Kyogo Furuhashi has played 102 games for Celtic to date. He has amassed 62 goals and 12 assists in all competitions.

The Japanese striker has earned comparisons to the likes of Kenny Dalglish and Henrik Larsson, with the Japan striker even being mentioned in the same breath as that exalted company in terms of his movement, deadly eye for goal, quick brain as well as his finishing prowess. There is no argument here. For the record, Dalglish bulged the net 173 times in 388 games for Celtic. Larsson did it 242 times in 315 appearances for the men in green and white.

Kyogo - who signed a new four-year deal in the summer tying him to the club until 2027 - is well on the way to becoming Celtic's next centurion. Or at least he should be.

However, the arrival of Brendan Rodgers as boss for a second stint has seen the Japanese talisman's game tweaked ever slightly. The Northern Irishman has preferred to deploy Kyogo in a much deeper position, with the manager wanting him to also become a link man and become more involved in the build-up play.

Earlier this season the player himself had this to say when he was asked about his new-found role in the Celtic team.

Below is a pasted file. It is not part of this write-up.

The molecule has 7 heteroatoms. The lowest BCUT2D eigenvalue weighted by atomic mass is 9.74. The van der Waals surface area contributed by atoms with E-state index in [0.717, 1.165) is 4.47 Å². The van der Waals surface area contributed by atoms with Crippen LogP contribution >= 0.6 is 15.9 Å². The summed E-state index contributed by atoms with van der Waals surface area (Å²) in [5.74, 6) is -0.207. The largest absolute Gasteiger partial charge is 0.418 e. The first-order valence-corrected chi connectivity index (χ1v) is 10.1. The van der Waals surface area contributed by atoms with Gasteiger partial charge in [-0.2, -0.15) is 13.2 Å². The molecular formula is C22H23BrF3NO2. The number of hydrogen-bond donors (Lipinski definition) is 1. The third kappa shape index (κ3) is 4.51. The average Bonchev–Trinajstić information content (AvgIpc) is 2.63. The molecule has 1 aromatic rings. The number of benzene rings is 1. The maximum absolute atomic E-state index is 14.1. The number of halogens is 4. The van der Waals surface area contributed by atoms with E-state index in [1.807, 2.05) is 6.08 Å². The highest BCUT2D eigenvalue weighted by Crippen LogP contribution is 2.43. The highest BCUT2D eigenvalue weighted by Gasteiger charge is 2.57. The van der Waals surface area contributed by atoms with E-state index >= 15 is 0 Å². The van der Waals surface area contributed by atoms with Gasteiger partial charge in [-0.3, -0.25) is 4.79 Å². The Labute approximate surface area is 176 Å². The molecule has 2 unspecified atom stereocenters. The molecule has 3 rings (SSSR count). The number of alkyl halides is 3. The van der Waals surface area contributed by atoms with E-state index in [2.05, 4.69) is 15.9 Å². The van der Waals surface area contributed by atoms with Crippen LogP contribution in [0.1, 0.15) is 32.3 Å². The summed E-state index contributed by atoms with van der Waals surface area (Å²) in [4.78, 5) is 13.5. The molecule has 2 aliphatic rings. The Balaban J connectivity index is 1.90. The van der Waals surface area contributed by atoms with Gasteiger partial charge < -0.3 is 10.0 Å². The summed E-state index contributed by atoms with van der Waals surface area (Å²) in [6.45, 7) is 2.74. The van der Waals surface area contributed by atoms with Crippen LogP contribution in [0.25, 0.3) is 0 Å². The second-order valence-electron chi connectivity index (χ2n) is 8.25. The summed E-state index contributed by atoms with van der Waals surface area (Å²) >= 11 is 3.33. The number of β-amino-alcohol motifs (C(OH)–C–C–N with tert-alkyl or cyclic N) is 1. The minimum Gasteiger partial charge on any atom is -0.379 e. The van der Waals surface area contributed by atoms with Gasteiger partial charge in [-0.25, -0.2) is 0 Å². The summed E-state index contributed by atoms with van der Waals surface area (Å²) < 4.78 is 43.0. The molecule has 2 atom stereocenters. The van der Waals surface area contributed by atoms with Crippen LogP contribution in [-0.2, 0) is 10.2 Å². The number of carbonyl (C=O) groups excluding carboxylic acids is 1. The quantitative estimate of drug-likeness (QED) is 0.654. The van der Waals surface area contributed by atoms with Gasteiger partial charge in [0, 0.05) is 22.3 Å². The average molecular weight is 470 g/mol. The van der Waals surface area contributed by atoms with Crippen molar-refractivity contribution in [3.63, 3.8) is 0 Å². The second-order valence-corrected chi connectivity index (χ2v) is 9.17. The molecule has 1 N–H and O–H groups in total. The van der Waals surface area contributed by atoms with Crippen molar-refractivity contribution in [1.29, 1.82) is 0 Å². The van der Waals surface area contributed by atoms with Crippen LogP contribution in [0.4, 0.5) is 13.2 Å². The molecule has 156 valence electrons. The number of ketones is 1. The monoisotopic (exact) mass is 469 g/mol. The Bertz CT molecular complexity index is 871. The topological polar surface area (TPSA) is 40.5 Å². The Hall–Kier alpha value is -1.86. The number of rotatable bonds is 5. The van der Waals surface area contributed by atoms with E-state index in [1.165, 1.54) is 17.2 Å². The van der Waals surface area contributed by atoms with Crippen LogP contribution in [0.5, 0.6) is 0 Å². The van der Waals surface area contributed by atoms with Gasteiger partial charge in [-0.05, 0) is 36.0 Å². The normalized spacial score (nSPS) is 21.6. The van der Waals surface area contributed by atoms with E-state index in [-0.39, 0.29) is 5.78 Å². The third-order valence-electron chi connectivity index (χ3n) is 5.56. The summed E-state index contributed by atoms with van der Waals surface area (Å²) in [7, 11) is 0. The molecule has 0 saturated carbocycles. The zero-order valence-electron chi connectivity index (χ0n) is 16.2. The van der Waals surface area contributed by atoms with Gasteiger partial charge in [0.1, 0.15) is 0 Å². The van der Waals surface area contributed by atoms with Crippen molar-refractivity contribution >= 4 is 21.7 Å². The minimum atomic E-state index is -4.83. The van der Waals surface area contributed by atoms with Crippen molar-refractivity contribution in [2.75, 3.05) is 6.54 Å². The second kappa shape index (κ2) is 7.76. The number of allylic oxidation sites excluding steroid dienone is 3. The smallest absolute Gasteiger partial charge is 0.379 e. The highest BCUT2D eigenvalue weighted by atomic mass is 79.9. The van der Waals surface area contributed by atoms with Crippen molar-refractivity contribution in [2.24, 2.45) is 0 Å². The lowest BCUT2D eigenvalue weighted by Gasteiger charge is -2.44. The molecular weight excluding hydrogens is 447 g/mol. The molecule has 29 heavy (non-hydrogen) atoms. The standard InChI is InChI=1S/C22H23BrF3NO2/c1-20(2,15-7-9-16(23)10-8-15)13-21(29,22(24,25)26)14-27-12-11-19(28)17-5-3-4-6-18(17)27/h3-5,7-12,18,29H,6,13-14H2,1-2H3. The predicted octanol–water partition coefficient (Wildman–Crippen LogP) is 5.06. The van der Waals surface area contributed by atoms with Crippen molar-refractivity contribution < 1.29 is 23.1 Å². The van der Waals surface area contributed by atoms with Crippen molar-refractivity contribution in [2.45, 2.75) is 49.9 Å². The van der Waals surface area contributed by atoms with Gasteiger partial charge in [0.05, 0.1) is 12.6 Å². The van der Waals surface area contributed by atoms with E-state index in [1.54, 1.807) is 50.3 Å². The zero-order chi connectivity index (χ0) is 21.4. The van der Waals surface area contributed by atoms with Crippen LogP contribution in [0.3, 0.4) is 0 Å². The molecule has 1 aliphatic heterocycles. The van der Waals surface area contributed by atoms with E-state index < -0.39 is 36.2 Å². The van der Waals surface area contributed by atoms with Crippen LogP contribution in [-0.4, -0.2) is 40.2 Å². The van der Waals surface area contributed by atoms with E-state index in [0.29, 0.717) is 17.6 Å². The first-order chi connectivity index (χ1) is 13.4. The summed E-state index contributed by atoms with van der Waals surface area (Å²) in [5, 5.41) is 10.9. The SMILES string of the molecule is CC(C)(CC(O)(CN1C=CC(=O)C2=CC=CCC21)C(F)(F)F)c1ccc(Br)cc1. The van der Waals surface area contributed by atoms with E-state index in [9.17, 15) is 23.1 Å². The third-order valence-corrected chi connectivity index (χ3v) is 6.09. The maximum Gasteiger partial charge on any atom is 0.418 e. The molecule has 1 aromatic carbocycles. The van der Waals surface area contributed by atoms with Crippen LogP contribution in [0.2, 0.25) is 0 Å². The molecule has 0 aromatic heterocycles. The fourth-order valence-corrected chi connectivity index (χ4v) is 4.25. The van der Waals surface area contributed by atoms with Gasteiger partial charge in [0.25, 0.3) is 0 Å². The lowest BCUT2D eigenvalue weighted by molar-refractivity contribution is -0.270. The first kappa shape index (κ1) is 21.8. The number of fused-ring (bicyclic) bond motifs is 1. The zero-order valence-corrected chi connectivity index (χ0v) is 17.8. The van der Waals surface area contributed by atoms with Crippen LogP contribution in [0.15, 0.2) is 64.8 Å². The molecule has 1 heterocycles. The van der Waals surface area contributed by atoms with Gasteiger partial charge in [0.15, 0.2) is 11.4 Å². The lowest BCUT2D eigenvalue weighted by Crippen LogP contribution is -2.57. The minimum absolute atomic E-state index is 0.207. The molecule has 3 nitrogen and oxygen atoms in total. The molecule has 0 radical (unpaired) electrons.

READ MORE: Why Kyogo will be the next Celtic striker to be crowned king

Kyogo said: "There may be times when I participate in the build-up and connect with everyone to attack. There may also be times when I get away with one chance. I want to be prepared to respond to any of them."

After the 1-0 win at Ibrox back in September Rodgers was at pains to state that nothing much had really changed with regards to Kyogo.

The 50-year-old said: "I have not tinkered with anything at the top end of the pitch. They just needed to connect the game. There are other sorts of areas that we tweaked but from the front end of the pitch is just about them doing what they are doing and adding little bits to that.

"His (Kyogo's) strength is on the last line but you can see he can drop in and add that variety as well. He was there for the finish and it was a brilliant finish. He is such a threat playing on the last line, he was very good."

Celtic have dropped points on just three occasions in the Scottish Premiership this season. A 0-0 draw against St Johnstone in August, the same against Hibernian at Easter Road in October and last weekend in the 1-1 draw with Motherwell.

Each match was a carbon copy of the other. The common denominator was that Kyogo was not on the scoresheet in any of them. That was largely down to the poor service the 28-year-old attacker received in all three encounters.

READ MORE: Celtic's Rodgers compared to Postecoglou in xG differential

However, there is a school of thought emerging that Celtic under Rodgers are not playing to their lethal attacker's strengths. A truly startling and worrying statistic emerged from Saturday's first-half display against Motherwell and it was that Kyogo only touched the ball five times. Five times! None of them resulted in a goal either because despite Kyogo making the type of runs that he has long been associated with in his time at Celtic the pass did not arrive.